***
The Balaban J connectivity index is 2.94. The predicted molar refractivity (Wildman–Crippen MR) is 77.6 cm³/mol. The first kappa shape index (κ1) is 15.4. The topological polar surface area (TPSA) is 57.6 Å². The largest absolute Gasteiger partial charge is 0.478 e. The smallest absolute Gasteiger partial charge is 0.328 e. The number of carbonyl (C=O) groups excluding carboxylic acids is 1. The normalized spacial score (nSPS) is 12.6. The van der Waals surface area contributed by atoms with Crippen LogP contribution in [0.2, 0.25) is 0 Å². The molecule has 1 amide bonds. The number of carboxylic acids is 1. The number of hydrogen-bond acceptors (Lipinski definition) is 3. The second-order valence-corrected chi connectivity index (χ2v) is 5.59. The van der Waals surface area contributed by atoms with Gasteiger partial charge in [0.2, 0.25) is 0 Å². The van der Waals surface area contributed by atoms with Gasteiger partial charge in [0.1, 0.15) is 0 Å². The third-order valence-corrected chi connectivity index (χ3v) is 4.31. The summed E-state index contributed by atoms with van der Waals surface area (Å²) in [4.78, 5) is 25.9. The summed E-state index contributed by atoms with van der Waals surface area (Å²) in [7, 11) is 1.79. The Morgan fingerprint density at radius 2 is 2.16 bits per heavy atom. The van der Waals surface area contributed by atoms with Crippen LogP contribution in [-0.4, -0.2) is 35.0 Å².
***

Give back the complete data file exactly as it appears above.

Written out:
The Balaban J connectivity index is 2.94. The predicted molar refractivity (Wildman–Crippen MR) is 77.6 cm³/mol. The first kappa shape index (κ1) is 15.4. The topological polar surface area (TPSA) is 57.6 Å². The largest absolute Gasteiger partial charge is 0.478 e. The smallest absolute Gasteiger partial charge is 0.328 e. The number of carbonyl (C=O) groups excluding carboxylic acids is 1. The normalized spacial score (nSPS) is 12.6. The van der Waals surface area contributed by atoms with Crippen LogP contribution in [0.2, 0.25) is 0 Å². The molecule has 1 amide bonds. The number of carboxylic acids is 1. The number of hydrogen-bond acceptors (Lipinski definition) is 3. The second-order valence-corrected chi connectivity index (χ2v) is 5.59. The van der Waals surface area contributed by atoms with Gasteiger partial charge in [0.2, 0.25) is 0 Å². The van der Waals surface area contributed by atoms with Gasteiger partial charge in [0.1, 0.15) is 0 Å². The third-order valence-corrected chi connectivity index (χ3v) is 4.31. The summed E-state index contributed by atoms with van der Waals surface area (Å²) in [4.78, 5) is 25.9. The summed E-state index contributed by atoms with van der Waals surface area (Å²) in [7, 11) is 1.79. The Morgan fingerprint density at radius 2 is 2.16 bits per heavy atom. The van der Waals surface area contributed by atoms with Crippen LogP contribution in [-0.4, -0.2) is 35.0 Å².